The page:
A booth of this type is described in U.K. Pat. No. 1,283,202. The surface baffle prevents paint floating on the surface of the front part reaching the rear part of the tank but in the booth there described there is a continuous circulation of water from the front to the rear part under the full width of the surface baffle, which results in transfer of paint in suspension to the rear part. Moreover the baffle plate has a forwardly extending part at its lower edge which forms a settling zone for the paint and paint accumulating around this part is also drawn into the rear part of the tank.
In the rear part some of the paint rises to the surface and can interfere with the flow of air and water into the entrainment ducts, the lower ends of which are necessarily placed close to the water surface.
In accordance with the present invention, in a booth of the type specified the surface baffle is part of a vertically disposed wall which allows communication between the front and rear parts of the tank only through one or more transfer openings in the wall below the water level, a surface-removal device is arranged in front of the or each transfer opening to remove floating paint to a region of the front part of the tank defined by baffle plates which extend above the water level, water in the said region being constrained by the baffle plates to flow to a remote zone of the front part of the tank before it can return to the surface-removal device.
Preferably the or each transfer opening is of small width relative to the width of the water curtain. In a preferred construction a transfer opening is located close to one side wall of the booth and the said remote zone is adjacent the other side wall.
Thus floating paint cannot accumulate in the vicinity of the transfer opening to such a thickness that it will pass through into the rear part of the tank. Moreover the zone from which paint in suspension can reach the rear part is limited to that adjacent the transfer opening and the baffle plates can be arranged to create a circulation in the front part of the tank such that most of the paint has either settled to the bottom or risen to the top before it reaches the transfer opening. In particular the region defined by the baffle plates is preferably disposed to receive the greater part of the water curtain so that much of the paint is first deposited in this region, which is subject to strong agitation by the falling water. The paint is then either retained in this region or if allowed to leave it has a long flow path and is likely to float or sink before it can reach the transfer opening.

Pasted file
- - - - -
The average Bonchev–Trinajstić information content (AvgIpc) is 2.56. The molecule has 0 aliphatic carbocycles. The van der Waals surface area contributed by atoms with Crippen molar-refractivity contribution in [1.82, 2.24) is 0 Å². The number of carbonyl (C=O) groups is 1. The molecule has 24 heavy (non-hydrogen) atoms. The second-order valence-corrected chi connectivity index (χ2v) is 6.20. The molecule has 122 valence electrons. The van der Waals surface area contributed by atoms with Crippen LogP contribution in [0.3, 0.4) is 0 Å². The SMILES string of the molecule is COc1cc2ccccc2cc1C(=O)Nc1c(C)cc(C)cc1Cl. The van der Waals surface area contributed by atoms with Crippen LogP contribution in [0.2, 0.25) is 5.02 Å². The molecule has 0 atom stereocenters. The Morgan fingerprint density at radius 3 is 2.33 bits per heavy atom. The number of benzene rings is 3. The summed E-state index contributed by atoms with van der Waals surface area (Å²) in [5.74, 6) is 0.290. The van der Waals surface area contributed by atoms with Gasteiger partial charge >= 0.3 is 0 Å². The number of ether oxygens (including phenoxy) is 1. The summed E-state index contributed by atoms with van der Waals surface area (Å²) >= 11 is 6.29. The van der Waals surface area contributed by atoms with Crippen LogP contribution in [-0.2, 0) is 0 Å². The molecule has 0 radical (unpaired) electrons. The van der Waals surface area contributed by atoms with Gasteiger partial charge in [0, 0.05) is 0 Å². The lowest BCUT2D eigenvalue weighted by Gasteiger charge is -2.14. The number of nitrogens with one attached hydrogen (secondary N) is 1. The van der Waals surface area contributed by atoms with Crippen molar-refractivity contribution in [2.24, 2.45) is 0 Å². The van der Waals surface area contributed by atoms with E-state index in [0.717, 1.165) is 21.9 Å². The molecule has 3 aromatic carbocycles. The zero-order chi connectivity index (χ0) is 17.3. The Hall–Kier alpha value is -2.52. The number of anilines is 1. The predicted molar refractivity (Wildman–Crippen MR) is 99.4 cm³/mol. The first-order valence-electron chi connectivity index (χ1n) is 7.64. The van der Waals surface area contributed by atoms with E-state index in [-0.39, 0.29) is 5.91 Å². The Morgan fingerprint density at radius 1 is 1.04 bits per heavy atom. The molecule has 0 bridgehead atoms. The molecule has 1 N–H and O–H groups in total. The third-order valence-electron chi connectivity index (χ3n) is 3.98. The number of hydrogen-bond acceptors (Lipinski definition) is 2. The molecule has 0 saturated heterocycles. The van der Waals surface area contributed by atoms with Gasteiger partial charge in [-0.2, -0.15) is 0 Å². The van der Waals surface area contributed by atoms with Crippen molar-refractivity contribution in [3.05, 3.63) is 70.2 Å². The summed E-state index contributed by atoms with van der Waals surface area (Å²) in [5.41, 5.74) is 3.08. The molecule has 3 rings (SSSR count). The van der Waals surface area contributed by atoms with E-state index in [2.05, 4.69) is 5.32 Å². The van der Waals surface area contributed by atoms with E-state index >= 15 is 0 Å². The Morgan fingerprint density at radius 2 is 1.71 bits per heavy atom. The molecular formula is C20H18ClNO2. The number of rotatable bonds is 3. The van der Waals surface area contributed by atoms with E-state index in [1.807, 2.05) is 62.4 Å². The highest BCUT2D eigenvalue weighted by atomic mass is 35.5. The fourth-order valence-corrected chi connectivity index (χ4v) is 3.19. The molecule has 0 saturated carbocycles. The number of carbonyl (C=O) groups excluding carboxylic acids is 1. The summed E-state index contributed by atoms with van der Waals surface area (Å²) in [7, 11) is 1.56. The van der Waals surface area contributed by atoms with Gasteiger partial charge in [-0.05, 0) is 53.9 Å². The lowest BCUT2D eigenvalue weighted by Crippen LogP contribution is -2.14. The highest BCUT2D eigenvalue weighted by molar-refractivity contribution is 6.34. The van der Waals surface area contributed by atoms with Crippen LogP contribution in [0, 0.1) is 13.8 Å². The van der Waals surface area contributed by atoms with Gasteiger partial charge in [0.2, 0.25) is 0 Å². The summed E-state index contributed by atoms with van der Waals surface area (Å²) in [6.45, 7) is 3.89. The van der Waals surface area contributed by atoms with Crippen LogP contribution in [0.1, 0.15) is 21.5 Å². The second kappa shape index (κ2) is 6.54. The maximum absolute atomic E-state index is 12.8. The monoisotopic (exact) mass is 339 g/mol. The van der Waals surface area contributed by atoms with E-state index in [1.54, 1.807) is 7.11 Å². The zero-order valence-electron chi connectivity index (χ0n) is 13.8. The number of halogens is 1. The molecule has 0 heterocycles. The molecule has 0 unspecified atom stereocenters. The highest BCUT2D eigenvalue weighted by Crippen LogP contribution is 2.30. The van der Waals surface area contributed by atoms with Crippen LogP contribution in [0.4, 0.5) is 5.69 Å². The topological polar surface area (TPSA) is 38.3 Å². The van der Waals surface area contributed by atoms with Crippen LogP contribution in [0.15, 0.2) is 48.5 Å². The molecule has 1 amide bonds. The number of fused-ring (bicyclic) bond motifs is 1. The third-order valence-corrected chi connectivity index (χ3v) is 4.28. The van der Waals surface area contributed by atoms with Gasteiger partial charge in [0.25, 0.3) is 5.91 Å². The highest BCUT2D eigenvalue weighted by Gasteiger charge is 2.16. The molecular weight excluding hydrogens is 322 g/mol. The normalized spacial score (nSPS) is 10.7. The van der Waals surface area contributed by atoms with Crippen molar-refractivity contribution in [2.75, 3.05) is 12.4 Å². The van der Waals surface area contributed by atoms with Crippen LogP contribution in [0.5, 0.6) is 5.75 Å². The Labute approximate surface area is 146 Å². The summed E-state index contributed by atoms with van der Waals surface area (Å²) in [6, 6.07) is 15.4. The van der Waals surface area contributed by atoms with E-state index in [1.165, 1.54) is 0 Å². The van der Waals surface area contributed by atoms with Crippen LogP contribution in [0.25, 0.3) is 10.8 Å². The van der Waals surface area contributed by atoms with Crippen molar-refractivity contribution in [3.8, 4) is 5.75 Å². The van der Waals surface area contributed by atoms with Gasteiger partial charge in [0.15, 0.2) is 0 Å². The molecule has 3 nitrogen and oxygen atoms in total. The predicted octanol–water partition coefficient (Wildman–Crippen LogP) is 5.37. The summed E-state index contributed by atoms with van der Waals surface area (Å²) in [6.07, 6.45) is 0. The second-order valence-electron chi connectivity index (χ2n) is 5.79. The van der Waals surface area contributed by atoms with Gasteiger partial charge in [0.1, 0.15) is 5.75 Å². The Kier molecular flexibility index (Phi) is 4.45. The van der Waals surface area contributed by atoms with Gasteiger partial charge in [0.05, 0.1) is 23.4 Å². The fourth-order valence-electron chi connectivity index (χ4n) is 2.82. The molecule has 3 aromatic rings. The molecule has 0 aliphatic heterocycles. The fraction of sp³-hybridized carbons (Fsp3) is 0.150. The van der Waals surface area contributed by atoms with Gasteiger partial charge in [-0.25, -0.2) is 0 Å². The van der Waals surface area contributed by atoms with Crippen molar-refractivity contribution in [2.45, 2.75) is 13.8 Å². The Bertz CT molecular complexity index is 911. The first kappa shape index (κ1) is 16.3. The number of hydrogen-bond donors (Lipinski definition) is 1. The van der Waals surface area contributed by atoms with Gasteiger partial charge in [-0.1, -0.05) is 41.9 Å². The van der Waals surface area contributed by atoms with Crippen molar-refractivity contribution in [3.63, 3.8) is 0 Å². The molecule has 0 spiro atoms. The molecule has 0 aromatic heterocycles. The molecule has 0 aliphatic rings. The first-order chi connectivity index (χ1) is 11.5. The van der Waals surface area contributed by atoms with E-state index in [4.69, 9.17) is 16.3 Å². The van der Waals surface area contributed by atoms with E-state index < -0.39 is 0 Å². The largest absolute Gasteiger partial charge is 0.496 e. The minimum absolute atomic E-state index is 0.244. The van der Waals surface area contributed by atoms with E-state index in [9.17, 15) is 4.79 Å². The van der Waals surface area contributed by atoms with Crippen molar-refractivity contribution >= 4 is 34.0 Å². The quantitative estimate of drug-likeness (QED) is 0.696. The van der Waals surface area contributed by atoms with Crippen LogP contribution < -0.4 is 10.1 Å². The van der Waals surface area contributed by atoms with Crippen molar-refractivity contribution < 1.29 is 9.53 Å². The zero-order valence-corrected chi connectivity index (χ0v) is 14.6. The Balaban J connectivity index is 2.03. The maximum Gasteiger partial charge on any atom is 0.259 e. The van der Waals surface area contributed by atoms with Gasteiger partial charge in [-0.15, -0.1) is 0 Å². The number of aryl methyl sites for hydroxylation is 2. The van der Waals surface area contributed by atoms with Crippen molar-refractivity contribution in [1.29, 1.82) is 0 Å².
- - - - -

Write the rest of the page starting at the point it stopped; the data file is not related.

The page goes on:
The surface-removal device is preferably a venturi device of the kind described in my U.K. Pat. No. 1,309,737 which effects dispersion of the floating paint accompanied by sinkage of its heavier solid constituents. The delivery of the outflow from the venturi device into the region defined by the baffle plates creates further turbulence in this region which aids the breakdown of the paint into sinkable and floating constituents. However, other types of surface-removal device may be used, such as various types of mechanical pump. For example a centrifugal pump such as described in U.S. Pat. No. 2,890,660 (Umbricht) may be suitable.
The invention will now be described in more detail with the aid of an example illustrated in the accompanying drawings, in which:
FIG. 1 is a plan view of the tank of a paint spray booth in accordance with the invention,
FIG. 2 is a section on the line II--II of FIG. 1, and
FIG. 3 is a section on the line III--III of FIG. 2 together with a corresponding section of the upper part of the spray booth.
The water tank shown in the drawings is rectangular in plan with a front part 10 divided from a rear part 11 by a vertical wall 12 which extends for the full height of the tank and has a forwardly extending flange 13 along its upper edge. As seen in FIG. 3, a back plate 14 of the booth, over which in operation a water curtain falls, is arranged above the forward part 10 of the tank. The water for the water curtain is drawn from the rear part 11 of the tank by vertical entrainment ducts 15 through which a flow of air is drawn by an extractor fan 30 in the upper part of the booth. To enable the water forming the curtain to circulate from the front part 10 to the rear part 11 of the tank, the wall 12 has a single transfer opening 16 located adjacent a side wall 17 of the tank and at the bottom of the wall 12, well below the water level. The width of the opening 16 is less than a tenth of the width of the tank.